Salt Lake City, Utah

About Us "ONAWAY!"

Our battle cry says it all "ONAWAY!"
Onaway is a Chippewa Indian word which means 'stay alert-get there first.'

Located on historical Stephen A. Douglas Armed Forces Reserve Center (Fort Douglas), Salt Lake City, Utah.

The 76th Operational Response Command is the Army Reserve's Center for Defense Support of Civilian Authorities, providing support to state and local officials, first responders and other federal agencies during emergencies or natural disasters.

The 76th Operational Response Command is home to two Chemical, Biological, Radiological, and Nuclear (CBRN) brigades, a space brigade, A Regional Support Group, The Army Reserve's Consequence Management Unit, 11 Army Reserve Elements, 10 Regional Emergency Preparedness Liaison Office (EPLO) Teams, and 53 State EPLO Teams.  Our units are disbursed throughout the 48 continental United States, the District of Columbia, Puerto Rico, and the U.S. Virgin Islands.  The mission and skill sets of our units and Soldiers are as diverse as their locations.

In the role of Task Force 76, we are the headquarters for the Command and Control CBRN Response Element-Alpha (CRE-A), a rapid response capability for CBRN incidents and natural disasters in the homeland.  The 76th ORC also provides augmentation and operational capabilities as directed to Combatant, Unified and Joint Commanders to DoD Agencies and to civilian authorities.

Commander's Intent

The 76th Operational Response Command exists to prepare Army Reserve forces to respond to what might be America's worst day. 

The 76th ORC stands ready and capable of being the Army's Chemical, Biological, Radiological and Nuclear (CBRN) leader, and the Army Reserve's single coordinator for Defense Support of Civilian Authorities (DSCA) response, while providing Army Reserve staff augmentation for worldwide contingencies.  We will ensure Task Force 76 is prepared to deploy to CBRN Response Enterprise (CRE) - A missions within 96-hours in response to CBRN events and to meet other ARNORTH and NORTHCOM requirements. Furthermore we will provide administrative support, training, readiness, and oversight to assigned units, elements, and detachments supporting other Combatant Commands, Army Service Component Commands, and Combat Support agencies.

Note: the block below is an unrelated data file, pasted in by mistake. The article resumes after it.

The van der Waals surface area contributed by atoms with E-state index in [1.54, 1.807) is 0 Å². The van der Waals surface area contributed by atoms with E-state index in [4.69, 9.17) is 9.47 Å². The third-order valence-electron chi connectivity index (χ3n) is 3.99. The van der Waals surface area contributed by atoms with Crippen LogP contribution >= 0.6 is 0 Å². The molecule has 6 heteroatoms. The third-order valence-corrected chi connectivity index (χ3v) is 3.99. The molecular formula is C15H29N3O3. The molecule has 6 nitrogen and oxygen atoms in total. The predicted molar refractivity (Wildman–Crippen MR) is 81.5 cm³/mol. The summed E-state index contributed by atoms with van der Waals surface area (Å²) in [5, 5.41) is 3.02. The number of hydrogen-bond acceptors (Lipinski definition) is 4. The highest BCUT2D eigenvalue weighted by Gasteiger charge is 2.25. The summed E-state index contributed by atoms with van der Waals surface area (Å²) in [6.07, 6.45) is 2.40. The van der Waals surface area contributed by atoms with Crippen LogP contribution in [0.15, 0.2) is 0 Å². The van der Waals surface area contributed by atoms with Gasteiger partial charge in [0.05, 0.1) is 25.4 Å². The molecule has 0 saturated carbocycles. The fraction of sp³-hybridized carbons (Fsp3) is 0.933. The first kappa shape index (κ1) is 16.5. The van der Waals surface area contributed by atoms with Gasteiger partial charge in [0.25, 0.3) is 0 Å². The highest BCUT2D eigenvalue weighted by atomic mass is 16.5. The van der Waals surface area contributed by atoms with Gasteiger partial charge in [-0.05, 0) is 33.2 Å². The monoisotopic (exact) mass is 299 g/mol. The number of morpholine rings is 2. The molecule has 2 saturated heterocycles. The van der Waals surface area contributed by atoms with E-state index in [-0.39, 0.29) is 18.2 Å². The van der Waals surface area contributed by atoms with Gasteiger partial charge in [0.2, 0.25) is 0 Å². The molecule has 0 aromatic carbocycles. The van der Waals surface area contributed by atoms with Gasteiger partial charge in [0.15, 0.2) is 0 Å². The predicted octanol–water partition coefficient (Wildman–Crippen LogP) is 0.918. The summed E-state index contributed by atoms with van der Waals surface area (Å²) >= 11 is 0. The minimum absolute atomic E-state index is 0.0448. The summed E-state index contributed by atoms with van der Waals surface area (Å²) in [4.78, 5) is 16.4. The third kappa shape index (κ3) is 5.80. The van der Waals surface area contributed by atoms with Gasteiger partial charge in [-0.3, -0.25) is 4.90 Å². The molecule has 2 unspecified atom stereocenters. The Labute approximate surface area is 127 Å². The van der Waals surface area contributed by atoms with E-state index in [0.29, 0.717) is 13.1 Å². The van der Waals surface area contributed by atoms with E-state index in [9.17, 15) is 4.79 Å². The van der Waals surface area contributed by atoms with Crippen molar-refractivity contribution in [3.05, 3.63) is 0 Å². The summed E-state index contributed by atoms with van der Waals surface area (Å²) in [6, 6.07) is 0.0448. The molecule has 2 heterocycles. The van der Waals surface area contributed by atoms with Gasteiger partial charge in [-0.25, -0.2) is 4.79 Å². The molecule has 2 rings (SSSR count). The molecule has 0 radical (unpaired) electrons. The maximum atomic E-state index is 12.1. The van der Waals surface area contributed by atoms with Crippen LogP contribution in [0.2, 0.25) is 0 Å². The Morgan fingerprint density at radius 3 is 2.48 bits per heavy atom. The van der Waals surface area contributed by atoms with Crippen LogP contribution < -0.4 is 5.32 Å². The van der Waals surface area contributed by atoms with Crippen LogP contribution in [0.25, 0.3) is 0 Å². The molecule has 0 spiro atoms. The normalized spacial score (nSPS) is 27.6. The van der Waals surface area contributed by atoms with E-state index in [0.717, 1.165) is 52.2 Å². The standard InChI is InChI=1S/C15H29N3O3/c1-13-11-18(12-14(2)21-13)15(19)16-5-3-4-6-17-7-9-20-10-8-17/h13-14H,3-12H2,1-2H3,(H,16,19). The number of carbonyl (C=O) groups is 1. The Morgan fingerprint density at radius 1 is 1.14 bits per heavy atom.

We will do this within the highest standards of ethical professionalism.



The 76th Operational Response Command will be ready to deploy technically, tactically and with lethality if required.  The 76th ORC will be the Army Reserve's main headquarters for DSCA response and will be the Army's leader in expert CBRN capability.



The 76th Division was organized in August 1917 as the first Army Reserve combat division to be drawn from civilian ranks through the draft. Because its designation of "76" for the year "1776" and because it was the first Army Reserve unit organized from the draft, the Division was known as "First Sons of the Nation."